Thursday, March 10 2005 @ 12:00 pm EST
Contributed by: bobmoody
American elementary schools generally present the science of astronomy and space science during the 4th, 5th, or 6th grades. Teachers are sometimes pushed to their limits with the enthusiastic responses and a deluge of questions from their students when the subject of space comes up. AOAS can help during these times, and we're here to assist those teachers when they need us.
|Bob Moody, current AOAS President, is displaying the Phi Delta Kappa International Certificate of Recognition for Distinguished Service by an Organization Outside Education which was awarded to AOAS May 11, 1998 for having represented the science of Astronomy to more than 60,000 individuals since 1985.|
In 1985, I was observing with other AOAS members shortly after we formed this club, when someone overheard me describing the stars of Scorpius to two young ladies who wanted to know more about their "sign". I didn't give them anything they could use in forecasting their futures as an astrologer might, but instead I described the constellation's stars as I pointed out the shape of the Scorpion. I'd loved anything to do with space since childhood and it just seemed natural to me to share what limited knowledge I had. I turned around after a while to find that I'd had that other audience member behind me, and was shocked to hear him say that I'd done a good job at presenting my info on Scorpius. Then he completely blew me away when he asked if I'd be interested in giving any school presentations on astronomy sometime. That was how I began my deepest love involving this wonderful hobby, and I still do presentations for area schools now nearly 19 years later whenever I can.
In 1998, AOAS Education Director, Dr. Chuck Larson, asked Joe Roam and myself how many people we thought we might have been involved with in even the slightest way regarding astronomy and our presentations of it to area schools and the public in general. Well, we took about 2-3 weeks racking our brains to try and give him an accurate guesstimation. The numbers we came up with were some 60,000 people that we had reached in our first 13 years as a group, and we both felt that this was a conservative estimate. Either Joe, or I, or both of us, had participated in most or all of the events that AOAS had held until that time, and we had both seen star parties as large as the estimated 3,500 attendees at Vasche Grasse Park SE of Ft Smith on January 26, 1986. That event highlighted Halley's Comet in it's starring role that evening, but that was one BIG star party! Just three months later in April 1986, another estimated 2,500 people joined us at Ben Geren Park for comet Halley's curtain call before it returned to the frigid depths beyond Neptune where it currently resides. There is no doubt; AOAS knows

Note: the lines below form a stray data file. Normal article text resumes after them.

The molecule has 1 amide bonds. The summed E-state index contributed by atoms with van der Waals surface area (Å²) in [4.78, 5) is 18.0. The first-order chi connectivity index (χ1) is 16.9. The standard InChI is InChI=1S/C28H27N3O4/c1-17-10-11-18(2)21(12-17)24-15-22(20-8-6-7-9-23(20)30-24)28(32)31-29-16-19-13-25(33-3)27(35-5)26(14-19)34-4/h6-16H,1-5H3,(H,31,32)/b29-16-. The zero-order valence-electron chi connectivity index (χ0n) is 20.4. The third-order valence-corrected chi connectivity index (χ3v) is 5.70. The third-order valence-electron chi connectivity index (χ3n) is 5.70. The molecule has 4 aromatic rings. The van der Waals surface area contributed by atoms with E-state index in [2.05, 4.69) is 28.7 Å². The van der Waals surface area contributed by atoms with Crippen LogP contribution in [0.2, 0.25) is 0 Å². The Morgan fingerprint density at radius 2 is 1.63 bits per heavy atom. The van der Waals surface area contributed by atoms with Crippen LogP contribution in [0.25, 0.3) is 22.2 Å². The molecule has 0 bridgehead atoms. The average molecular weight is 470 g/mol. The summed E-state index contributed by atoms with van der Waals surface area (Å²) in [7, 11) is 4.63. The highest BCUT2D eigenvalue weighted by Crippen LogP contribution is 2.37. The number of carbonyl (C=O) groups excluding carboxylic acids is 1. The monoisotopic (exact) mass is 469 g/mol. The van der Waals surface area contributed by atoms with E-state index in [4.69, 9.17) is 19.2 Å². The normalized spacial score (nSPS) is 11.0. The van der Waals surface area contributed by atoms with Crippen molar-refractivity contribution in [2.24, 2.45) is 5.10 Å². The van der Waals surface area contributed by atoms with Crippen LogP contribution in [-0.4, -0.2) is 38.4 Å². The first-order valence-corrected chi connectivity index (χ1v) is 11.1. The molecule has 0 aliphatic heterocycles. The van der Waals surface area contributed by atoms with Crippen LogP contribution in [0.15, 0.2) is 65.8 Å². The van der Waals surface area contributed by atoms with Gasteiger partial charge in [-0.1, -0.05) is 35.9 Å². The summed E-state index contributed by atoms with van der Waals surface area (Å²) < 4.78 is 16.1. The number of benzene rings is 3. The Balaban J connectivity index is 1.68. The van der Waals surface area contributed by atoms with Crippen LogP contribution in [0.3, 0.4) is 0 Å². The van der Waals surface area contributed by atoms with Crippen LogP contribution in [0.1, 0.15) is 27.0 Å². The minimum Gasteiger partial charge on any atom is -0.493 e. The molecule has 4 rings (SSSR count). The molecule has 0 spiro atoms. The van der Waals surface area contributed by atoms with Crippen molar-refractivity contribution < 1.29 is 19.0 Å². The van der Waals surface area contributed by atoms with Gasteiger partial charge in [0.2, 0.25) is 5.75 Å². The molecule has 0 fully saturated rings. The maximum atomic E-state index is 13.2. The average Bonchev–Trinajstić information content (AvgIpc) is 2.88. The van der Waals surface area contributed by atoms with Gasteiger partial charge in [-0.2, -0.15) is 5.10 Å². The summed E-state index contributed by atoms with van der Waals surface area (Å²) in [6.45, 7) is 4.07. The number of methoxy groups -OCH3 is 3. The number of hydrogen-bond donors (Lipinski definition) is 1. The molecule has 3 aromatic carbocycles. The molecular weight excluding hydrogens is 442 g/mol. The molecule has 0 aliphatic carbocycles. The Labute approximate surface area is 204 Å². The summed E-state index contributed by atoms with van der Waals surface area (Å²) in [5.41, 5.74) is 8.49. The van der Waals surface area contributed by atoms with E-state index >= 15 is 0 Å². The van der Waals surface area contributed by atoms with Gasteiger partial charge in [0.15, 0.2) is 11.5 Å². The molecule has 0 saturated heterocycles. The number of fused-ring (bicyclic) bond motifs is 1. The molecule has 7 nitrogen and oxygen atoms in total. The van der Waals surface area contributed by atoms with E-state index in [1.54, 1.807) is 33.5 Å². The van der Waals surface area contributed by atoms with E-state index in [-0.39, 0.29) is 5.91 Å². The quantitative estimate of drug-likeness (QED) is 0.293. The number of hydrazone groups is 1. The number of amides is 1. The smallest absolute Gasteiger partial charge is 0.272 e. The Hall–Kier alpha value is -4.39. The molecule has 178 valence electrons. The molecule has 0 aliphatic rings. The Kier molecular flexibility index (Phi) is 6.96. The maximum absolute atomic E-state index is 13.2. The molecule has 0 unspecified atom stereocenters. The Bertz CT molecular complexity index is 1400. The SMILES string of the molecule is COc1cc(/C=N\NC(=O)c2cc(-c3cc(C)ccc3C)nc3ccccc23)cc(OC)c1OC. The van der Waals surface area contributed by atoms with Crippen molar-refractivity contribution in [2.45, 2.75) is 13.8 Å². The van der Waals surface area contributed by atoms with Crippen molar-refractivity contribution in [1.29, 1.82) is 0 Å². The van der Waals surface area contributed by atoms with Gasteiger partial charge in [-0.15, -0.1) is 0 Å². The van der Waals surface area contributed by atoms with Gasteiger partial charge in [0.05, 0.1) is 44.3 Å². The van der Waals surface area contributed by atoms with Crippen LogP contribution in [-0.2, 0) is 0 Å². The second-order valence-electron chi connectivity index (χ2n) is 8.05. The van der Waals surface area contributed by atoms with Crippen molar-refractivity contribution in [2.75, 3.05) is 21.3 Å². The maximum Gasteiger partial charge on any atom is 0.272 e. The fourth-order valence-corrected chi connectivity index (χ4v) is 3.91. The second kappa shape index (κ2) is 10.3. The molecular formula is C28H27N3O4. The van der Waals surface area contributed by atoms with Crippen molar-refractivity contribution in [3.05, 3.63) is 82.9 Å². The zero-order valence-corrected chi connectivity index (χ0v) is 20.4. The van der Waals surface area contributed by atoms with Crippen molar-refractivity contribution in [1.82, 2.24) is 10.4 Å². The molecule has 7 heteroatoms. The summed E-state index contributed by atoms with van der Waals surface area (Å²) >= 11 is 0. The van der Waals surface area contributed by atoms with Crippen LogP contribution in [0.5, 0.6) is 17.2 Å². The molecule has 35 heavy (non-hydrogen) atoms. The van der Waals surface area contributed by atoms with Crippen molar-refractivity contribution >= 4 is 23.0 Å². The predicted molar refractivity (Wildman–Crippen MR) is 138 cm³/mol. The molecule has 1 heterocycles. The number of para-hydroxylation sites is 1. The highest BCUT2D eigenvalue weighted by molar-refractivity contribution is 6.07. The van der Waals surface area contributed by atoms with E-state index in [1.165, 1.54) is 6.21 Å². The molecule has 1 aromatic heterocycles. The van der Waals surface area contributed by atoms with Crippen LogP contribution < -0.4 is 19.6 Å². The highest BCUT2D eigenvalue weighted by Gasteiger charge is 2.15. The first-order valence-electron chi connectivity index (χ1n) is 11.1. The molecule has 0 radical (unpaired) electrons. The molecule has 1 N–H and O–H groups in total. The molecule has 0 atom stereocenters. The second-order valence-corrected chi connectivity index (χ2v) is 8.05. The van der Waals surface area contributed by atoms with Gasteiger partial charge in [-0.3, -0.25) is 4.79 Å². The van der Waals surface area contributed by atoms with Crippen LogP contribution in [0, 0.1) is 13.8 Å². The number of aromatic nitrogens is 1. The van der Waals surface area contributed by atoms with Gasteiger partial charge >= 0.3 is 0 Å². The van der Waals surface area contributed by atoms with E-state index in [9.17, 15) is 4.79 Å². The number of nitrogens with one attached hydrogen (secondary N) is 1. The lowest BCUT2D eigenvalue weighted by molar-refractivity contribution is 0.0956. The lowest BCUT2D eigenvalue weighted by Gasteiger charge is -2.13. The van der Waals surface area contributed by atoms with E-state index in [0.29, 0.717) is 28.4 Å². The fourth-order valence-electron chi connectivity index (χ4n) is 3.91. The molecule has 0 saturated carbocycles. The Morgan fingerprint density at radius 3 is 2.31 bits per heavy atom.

how to show the public a good time at the eyepiece of a telescope.
I began giving presentations to area schools during this time, also. The Astronomical League had developed an audio tape and slide presentation specifically for Halley's 1985-1986 return that anyone could use to inform the public about it's impending visit. We ordered the presentation kit, placed a few announcements in area newspapers and with the television stations, and the calls came in every few days. I diligently recorded my presentations and within 4 months, I had made 26 presentations to more than 7,000 students and teachers. Several of my presentations were to entire auditoriums filled with from 700 people (Vian, OK) to just over 900 people in Greenwood, AR another morning. I topped off that biggest day in Greenwood by making a quick presentation to 25 members of their Chamber of Commerce during my noon break before returning home. The satisfaction I felt after these presentations was deep beyond description.
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